3. Trusted Advisors have an accountable and accessible nature.  They are happy to own their missteps (and those of their team) and work transparently to correct them.  They understand that when conditions are at their worst, they need to be at their best.  They are easy to contact and always return messages.

4. Trusted Advisors bring the required resources to the table to solve problems.  The Trusted Advisor understands that they are not experts at everything and have a strong network of accessible colleagues and technical resources they can call on to help solve their prospect / customers problems.

5. A Trusted Advisor see’s their role as a continuing role with their prospect / customer.  They don’t relax once they have delivered an outcome, they simply move on to the next opportunity.

So why is being a Trusted Advisor so important now?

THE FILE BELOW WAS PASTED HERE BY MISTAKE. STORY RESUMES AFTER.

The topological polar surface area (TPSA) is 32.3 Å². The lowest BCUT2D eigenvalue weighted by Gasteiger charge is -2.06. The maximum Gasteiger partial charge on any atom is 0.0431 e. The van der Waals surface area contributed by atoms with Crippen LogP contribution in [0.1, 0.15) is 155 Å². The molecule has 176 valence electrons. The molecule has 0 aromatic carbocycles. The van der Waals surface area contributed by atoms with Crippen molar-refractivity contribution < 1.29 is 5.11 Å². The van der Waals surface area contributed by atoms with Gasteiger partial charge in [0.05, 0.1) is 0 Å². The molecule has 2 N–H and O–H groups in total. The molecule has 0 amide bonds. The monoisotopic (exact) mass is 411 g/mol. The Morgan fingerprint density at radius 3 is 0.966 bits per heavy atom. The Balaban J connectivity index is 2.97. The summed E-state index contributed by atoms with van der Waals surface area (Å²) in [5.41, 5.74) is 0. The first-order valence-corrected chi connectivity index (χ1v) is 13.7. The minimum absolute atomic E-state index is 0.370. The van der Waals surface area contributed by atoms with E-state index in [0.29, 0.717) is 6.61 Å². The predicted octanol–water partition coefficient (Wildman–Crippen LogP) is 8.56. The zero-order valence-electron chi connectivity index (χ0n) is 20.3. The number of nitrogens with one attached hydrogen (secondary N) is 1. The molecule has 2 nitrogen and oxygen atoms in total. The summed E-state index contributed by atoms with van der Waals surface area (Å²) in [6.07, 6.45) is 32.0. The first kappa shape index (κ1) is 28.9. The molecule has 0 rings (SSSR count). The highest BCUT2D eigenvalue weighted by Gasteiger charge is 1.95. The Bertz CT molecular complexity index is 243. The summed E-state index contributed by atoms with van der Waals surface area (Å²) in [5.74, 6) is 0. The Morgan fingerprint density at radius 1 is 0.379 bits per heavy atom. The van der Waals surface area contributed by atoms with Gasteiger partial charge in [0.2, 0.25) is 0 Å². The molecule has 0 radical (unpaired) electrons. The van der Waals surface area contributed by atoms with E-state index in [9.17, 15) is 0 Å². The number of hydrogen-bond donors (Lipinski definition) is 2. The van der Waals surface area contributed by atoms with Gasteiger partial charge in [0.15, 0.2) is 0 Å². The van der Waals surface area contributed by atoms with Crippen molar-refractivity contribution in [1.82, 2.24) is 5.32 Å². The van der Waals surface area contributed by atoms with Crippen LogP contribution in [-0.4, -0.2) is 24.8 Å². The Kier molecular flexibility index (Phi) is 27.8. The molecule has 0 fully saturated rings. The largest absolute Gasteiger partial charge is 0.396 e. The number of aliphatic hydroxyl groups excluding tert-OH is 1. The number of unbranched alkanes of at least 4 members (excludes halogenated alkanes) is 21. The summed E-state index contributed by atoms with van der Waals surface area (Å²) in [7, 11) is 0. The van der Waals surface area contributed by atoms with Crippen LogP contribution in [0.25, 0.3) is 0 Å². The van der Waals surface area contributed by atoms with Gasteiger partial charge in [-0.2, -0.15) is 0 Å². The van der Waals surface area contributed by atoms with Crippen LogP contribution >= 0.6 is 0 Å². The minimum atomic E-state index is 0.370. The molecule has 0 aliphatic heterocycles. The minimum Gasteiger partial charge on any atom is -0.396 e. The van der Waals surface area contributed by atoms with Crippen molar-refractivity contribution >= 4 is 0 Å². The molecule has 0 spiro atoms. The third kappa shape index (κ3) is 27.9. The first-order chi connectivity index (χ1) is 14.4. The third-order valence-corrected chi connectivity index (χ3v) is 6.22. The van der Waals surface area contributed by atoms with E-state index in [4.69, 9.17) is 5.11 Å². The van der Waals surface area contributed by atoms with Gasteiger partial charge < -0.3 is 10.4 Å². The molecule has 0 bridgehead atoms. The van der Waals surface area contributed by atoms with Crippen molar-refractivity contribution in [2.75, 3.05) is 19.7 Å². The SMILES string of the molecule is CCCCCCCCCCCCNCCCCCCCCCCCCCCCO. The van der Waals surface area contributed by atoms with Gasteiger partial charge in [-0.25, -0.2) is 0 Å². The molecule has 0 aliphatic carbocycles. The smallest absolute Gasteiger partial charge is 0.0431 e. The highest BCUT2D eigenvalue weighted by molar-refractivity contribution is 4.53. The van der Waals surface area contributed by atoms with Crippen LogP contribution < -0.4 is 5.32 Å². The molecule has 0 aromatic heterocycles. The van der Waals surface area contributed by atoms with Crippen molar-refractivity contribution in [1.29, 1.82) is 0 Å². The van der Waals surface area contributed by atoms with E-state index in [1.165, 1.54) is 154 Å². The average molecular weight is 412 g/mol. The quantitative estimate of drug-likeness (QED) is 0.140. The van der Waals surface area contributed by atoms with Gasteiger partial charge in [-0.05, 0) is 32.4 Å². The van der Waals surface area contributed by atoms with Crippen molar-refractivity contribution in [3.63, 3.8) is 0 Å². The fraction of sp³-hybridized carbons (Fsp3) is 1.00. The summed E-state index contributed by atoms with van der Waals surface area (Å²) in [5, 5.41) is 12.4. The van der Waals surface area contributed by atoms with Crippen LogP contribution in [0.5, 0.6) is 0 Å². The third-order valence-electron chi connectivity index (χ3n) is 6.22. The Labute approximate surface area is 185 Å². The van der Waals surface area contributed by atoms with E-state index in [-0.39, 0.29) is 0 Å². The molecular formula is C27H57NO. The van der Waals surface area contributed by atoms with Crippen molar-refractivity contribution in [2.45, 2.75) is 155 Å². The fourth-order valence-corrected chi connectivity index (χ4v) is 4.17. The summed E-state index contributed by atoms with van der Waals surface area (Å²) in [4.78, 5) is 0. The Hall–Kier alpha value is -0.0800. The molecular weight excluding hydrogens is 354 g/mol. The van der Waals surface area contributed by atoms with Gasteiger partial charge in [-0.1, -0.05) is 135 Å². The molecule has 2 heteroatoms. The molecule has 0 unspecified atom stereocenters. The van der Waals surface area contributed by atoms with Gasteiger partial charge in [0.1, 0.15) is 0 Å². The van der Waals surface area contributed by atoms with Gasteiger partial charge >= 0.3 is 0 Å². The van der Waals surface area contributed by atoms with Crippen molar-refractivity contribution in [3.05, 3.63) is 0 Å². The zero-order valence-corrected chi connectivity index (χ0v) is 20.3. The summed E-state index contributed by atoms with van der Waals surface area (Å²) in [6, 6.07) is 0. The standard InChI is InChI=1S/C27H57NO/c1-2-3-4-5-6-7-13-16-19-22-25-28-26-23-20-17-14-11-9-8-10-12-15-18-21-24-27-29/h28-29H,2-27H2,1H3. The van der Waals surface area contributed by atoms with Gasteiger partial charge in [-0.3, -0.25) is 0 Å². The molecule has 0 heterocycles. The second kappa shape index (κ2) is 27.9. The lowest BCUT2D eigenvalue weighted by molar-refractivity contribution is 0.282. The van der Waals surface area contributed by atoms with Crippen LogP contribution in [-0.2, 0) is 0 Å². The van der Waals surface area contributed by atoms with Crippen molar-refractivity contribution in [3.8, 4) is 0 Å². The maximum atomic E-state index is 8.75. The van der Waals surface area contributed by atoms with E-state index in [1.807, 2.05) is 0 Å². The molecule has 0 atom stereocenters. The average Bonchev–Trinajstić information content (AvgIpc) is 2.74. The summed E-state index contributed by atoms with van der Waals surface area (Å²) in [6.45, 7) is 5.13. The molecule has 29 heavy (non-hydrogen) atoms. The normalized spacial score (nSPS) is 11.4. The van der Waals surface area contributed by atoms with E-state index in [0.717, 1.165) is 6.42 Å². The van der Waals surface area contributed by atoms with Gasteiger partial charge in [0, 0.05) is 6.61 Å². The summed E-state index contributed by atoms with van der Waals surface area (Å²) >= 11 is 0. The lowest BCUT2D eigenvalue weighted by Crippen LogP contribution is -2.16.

Well historically a salesperson would be coached to take a ‘Trusted Advisor’ position only for high value solution sales.  This is still the case for these high value solution sales and is as important as it ever has been.  Contrast that with salesperson selling box products.  These salespeople were coached to focus on features and benefits and were not necessary burdened with taking this higher order role with their prospects / customers.  This was a commercial necessity as the box product sales generally had a very low margin level and the cost of sale was very important.  The Trusted Advisor approach to selling is a higher cost approach.  In the past the box product salesperson had one job and that was to make sure the prospect / customer clearly understood their products features and benefits including their “Key Value Proposition”.  Their role was to continue to communicate these messages so when the decision point was reached by the prospect / customer they would ultimately choose their box over all other boxes in the marketplace.